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Baltimore’s leadership vacuum

Who will lead?

The question might not have been different if the verdict in the trial of Baltimore Mayor Sheila Dixon had been not guilty.

The case against her was decried as picayune. In dollar terms, it surely was — $600 or so. The gravity of the offense lay in the victims: The city’s mayor had stolen Christmas gifts from the poor.

There was a certain prosecutorial drama here, but it made the case in the courtroom and beyond.

Moreover, the underlying argument for proceeding against her was the potential curative or cleansing effect on others who might think about helping themselves to a few dollars here or there.

We are left with a disabled mayor, but she would have been damaged goods even if the jury had not convicted her of fraudulent misappropriation.

Now, finding an answer to the leadership question is more urgent. But questions like it might have arisen win, lose or draw.

How can the city be governed?

With much uncertainty about her status and the prospect of a long wait for a final judgment, how can the city be governed? Will there be turmoil and uncertainty?

How much damage had the trial done to Baltimore’s image? We’ve survived “The Wire,” but what about a mayor who stands guilty of robbing the poor?

Will the city’s redevelopment suffer? Will investors want to risk their money on projects here?

What about tourism?

Who will run for public office in a place where petty corruption passes for business as usual?

An uncompromising demand for good government values will be difficult to maintain with a mayor who may appear less committed to good government values than the Dixon jury was.

So where does that leave us?

For the moment, Baltimore remains in Sheila Dixon’s hands. She says she will serve until a final judgment is entered by the judge in her case. And, apparently, she will appeal.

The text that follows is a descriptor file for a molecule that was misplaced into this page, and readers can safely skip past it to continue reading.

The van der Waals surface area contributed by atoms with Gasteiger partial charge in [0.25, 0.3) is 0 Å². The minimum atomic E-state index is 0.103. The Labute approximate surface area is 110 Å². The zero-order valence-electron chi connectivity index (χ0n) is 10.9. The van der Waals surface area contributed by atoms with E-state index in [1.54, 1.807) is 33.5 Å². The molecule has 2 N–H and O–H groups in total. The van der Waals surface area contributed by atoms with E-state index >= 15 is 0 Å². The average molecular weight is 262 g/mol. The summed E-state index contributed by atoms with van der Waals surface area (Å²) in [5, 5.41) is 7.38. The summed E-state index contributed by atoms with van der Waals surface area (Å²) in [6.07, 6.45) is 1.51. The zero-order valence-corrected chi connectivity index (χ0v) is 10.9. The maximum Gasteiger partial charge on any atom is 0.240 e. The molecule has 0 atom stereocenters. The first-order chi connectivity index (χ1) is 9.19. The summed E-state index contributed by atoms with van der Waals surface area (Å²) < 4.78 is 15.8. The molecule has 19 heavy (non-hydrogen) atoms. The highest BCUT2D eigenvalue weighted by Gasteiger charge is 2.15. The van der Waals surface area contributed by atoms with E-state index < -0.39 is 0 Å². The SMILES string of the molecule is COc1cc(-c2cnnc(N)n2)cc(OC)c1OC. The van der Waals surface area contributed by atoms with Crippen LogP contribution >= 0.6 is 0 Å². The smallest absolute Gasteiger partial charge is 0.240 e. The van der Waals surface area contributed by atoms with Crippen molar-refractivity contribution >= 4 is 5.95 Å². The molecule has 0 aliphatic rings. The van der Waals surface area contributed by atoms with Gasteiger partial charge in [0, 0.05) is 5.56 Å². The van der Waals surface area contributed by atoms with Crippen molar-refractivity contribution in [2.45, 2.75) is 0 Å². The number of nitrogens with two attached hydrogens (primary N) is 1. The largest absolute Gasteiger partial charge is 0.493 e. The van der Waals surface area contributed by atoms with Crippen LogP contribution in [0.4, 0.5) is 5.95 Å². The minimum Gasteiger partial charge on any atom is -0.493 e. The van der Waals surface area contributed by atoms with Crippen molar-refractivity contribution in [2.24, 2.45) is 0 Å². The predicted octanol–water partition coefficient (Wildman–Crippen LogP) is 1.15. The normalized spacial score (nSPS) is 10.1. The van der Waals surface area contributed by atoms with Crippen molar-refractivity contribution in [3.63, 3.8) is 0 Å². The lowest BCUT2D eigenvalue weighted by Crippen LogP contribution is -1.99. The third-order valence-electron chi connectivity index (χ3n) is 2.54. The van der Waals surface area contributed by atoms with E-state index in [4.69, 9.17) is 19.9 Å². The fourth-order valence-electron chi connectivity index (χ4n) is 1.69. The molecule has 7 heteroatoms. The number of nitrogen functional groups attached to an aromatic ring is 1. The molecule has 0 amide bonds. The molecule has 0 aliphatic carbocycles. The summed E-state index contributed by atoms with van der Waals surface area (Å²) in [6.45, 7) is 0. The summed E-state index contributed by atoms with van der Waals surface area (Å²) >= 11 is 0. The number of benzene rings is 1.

In a strictly official sense, the leadership question has been answered. City Council President Stephanie C. Rawlings-Blake takes over once Dixon steps down.

Is Rawlings-Blake ready? (The question is always asked in less traumatic transitions.) She’s regarded by some as a kind of low-energy figure not ready at all.

The not-ready assessment, disputed by many who know her, has a near ironic precedent in the city’s political life.

An unlikely role model?

Ms. Rawlings-Blake’s best role model might actually be Sheila Dixon.

Many thought the mayor was overmatched by the challenges of the office when she was first elected.

But she performed way above expectations. She has seemed an ideal mayor for a city trying to overcome debilitating drug abuse and AIDS. She knows the toll and what it takes to prevail. Her brother died of the disease. The mayor raised his sons.

She has shown political courage, choosing a white police chief in a majority black city.

She attracted talented people for her cabinet. Some who joined her made it clear they would not continue if they saw obvious missteps. Virtually all of them are still on board.

Some say city officials adopted a detached posture in recent weeks — embarrassed by the charges and by the idea that anything goes in City Hall.

Others say the mayor‘s inner circle remains as committed and loyal to her as ever — perhaps more so.

Is it possible, then, that the Sheila Dixon convicted of embezzlement is not the Sheila Dixon who’s been serving as mayor? The offenses she was charged with happened more than four years ago.

People do occasionally see the error of their ways. She’s got good advisers — as committed to the city as the late Walter Sondheim, city father par excellence. The replacement Sondheims are as devoted to her as Walter was to then-Mayor William Donald Schaefer.

Ms. Dixon is, of course, responsible for her own actions. She stands convicted of embezzlement. Among some in the court of public opinion, she had a sense of entitlement — not the best characteristic for a public servant.

But she also is admired for her strength and resilience. Her ability to endure years of being turned slowly on a spit of suspicion sustained her. It was during this period of close scrutiny that she began to look like a very good mayor.

She cried when the guilty verdict was read. Who knows what these tears meant: a realization that they worst fears had been realized? Remorse? As others have begun to say, she might want to explain.

If by some stroke of judicial favor she were to continue as mayor, she might well step away from her perpetual toughness and acknowledge mistakes.

It may be too late.

But if she did, she might have a chance to fulfill her potential. She actually might be the best answer to the question, who will lead the city of Baltimore?

C. Fraser Smith is senior news analyst for WYPR-FM. His column appears Fridays in The Daily Record. His e-mail address is